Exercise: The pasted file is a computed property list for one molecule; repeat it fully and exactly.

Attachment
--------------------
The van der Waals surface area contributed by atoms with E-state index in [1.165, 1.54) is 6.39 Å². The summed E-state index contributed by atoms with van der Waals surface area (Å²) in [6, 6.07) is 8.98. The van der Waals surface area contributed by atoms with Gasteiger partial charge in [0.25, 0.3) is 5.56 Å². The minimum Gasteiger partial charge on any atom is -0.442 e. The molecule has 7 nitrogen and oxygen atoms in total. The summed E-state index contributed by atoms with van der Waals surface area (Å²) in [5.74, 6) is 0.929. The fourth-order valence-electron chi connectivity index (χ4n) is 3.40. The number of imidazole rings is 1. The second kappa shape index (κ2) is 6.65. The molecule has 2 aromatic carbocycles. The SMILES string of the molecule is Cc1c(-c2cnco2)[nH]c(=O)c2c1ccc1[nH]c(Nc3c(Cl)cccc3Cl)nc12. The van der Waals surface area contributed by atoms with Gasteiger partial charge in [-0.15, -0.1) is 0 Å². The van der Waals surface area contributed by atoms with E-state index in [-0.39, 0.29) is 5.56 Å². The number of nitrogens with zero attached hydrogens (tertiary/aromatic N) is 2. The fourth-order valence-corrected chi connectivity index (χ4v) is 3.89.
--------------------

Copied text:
The van der Waals surface area contributed by atoms with E-state index in [1.165, 1.54) is 6.39 Å². The summed E-state index contributed by atoms with van der Waals surface area (Å²) in [6, 6.07) is 8.98. The van der Waals surface area contributed by atoms with Gasteiger partial charge in [0.25, 0.3) is 5.56 Å². The minimum Gasteiger partial charge on any atom is -0.442 e. The molecule has 7 nitrogen and oxygen atoms in total. The summed E-state index contributed by atoms with van der Waals surface area (Å²) in [5.74, 6) is 0.929. The fourth-order valence-electron chi connectivity index (χ4n) is 3.40. The number of imidazole rings is 1. The second kappa shape index (κ2) is 6.65. The molecule has 2 aromatic carbocycles. The SMILES string of the molecule is Cc1c(-c2cnco2)[nH]c(=O)c2c1ccc1[nH]c(Nc3c(Cl)cccc3Cl)nc12. The van der Waals surface area contributed by atoms with Gasteiger partial charge in [-0.15, -0.1) is 0 Å². The van der Waals surface area contributed by atoms with E-state index in [-0.39, 0.29) is 5.56 Å². The number of nitrogens with zero attached hydrogens (tertiary/aromatic N) is 2. The fourth-order valence-corrected chi connectivity index (χ4v) is 3.89.